Welcome to this newly-built, state-of-the-art rest home for the writings of Pete Paphides.

Thursday, 2 December 2010

“Oh, Jesus. I'd never called my mother a cunt before." Andy Partridge, 2005

“I OVERDID CHRISTMAS”, says Andy Partridge by way of explanation. “Hence the bottles”.

The bottles in question are in a cardboard box in the front garden — or, rather, they were, until the box finally succumbed to last month's rain. As a result, the people whose job it is to collect the bottles haven't touched the XTC frontman's glass pile. “Come in, come in”, he says, striding back down the hallway. Possibly because you don't expect successful musicians to live in Edwardian two-up two-downs, Partridge assumes Gulliver-like proportions in his lean-to kitchen. “Tea?” he asks. He boils his water with a kettle that whistles, uses Provamel soya milk in his tea and seems surprised when you ask for sugar. Last night, curiosity compelled him to go online and look for a recent picture of Syd Barrett. “I so wanted to look like him as a teenager, and finally I achieved my ambition. There was a picture that someone took of him walking down the street and finally we have exactly the same hairline and physique! It only took me 50 years!”

What do you do when one famously reclusive musician invokes a self-deprecating comparison between himself and another famously reclusive musician? Like Syd Barrett, Partridge's apparent retreat into anonymity has made him less of a national treasure, more of a rarefied cult. Twenty-two years have elapsed since he fled for home hours before he was due to front a sold-out Hollywood show. With every passing year, the incentives to return to the stage get a little greater. “The last one”, he says, “was in the region of a million”. But there's only one stage that Partridge is willing to mount. At the bottom of the garden, his shed plays host to banks of recording equipment, an electric guitar and a computer. What can you do in a space as small as this? Well, quite a lot actually. It was here that Partridge demoed 1999's Apple Venus — the magnificent album that completed XTC's turbulent journey back from the cover of Smash Hits and pan-European pop to practitioners of baroque pastoral psychedelia.

To those in the know however, reclusiveness has done nothing to diminish Partridge's stock. He's up for collaborations on the proviso that you're willing to make the train journey from Paddington to Swindon. Recent day-return purchasers include songwriter du jour Cathy Dennis and Sophie Ellis-Bextor — both seemingly convinced that the man who sang “I don't know how to write a hit song” on 1988's Mayor Of Simpleton could do just that. None of the sessions, however, appear to have made it on to any CDs.

Partridge says that both Dennis and Bextor used him: “I wrote six songs with Cathy, and after that, she kept me hanging about for months and months. Then the same thing happened with Sophie Ellis-Bextor. Later I found out she already had the album sorted out, so maybe it was a vanity exercise by her then-boyfriend/manager who had been a big fan of the band. So, the upshot of all this is that I've recorded an album's worth of songs which may never see the light of day. Fancy hearing one?”

He leans over to a small hook on which hangs a single key. A refreshing spray of drizzle precedes the surreal experience of hearing the 50 year-old XTC frontman's take on Sophie Ellis-Bextor. For all the rough edges and primitive rhythm track, the bell-strewn I Defy Gravity manages to sound quintessentially Ellis-Bextory. And yet, with the chorus, “Isaac Newton's cross with me / 'Cause I defy gravity”, the latter observes a theme that has stayed constant in Partridge songs such as Helicopter and That's Really Super, Supergirl. Women hover above the ground, unbridled by the laws of physics, while men stay rooted to the spot, unable to reach them. All things considered, it seems incredible that she didn't use it.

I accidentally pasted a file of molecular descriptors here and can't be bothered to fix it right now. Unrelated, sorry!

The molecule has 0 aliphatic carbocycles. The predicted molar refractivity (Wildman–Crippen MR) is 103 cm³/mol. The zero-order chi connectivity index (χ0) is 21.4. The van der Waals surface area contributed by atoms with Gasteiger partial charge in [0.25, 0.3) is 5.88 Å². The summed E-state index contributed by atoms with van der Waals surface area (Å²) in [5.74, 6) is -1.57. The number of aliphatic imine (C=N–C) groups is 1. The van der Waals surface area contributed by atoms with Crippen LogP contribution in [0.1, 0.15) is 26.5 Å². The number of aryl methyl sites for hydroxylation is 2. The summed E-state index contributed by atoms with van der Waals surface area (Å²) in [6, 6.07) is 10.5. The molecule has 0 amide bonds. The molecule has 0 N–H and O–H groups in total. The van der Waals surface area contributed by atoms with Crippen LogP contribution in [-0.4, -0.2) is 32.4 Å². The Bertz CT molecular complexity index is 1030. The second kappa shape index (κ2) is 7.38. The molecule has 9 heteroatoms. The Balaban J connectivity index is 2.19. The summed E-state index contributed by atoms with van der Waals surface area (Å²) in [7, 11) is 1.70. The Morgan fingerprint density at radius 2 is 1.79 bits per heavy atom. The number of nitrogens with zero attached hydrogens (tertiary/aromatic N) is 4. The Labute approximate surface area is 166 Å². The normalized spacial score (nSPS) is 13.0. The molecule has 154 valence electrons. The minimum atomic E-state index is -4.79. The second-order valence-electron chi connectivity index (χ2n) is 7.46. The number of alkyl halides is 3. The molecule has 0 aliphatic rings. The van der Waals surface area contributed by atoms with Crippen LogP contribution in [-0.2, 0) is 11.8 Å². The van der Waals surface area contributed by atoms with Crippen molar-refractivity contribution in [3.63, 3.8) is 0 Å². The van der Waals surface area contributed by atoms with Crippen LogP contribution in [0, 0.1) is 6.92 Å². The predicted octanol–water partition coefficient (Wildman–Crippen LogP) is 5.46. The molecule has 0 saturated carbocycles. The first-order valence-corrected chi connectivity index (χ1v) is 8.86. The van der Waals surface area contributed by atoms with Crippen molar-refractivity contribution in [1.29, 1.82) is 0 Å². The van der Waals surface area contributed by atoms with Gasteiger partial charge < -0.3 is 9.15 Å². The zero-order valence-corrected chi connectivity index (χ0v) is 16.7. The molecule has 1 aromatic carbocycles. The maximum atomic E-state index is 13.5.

“Well maybe she does, but if the record company want her to be this cocktail disco diva, then who's going to win?”

That Partridge's record company are happy with his records may have something to do with the fact that he owns it. Just out on his own Ape imprint is a remarkable collaboration with Peter Blegvad that took seven years from conception to execution.
Orpheus — The Lowdown draws from a sonic well that dramatically belies the cramped environs in which it was created. Blegvad's abstract narratives riff around the tale of Orpheus, creating surreal new fragments of myth. On one track, the heartbroken son of Apollo transports himself to Galveston believing it to be hell (he might find Eurydice there) but proceeds to drown his sorrows in a Galveston bowling alley. Here, the world Partridge creates for Orpheus is vast and unforgiving, helping to bring out the suggestion that love is the predicament we endure in exchange for living. If they ever get around to making a record about Icarus, you suspect that Partridge may conclude it with a loop of his own West Country burr, intoning, “I told you so”.

IN FACT, THE ENORMITY of what's Out There has terrified and inspired Andy Partridge for longer than he cares to remember. On the opening lines of XTC's debut single Science Friction, he sings, “I look out of my window at night / I see the stars and I'm filled with fright”. When Partridge was a child he suffered from astrophobia — a fear of looking up at the stars. “I used to go to cubs on a winter's night and on the way back I would run all the way home, looking at the ground, sweating intensely. The vastness of the stars scared the fucking shirt off me. I remember we always used to come in through the coalhouse door — no-one ever used their front door — and I'd shut it behind me and start panting. Then I'd turn back and through the obscure glass with the wire in it, I could look back and see the glow of the stars”.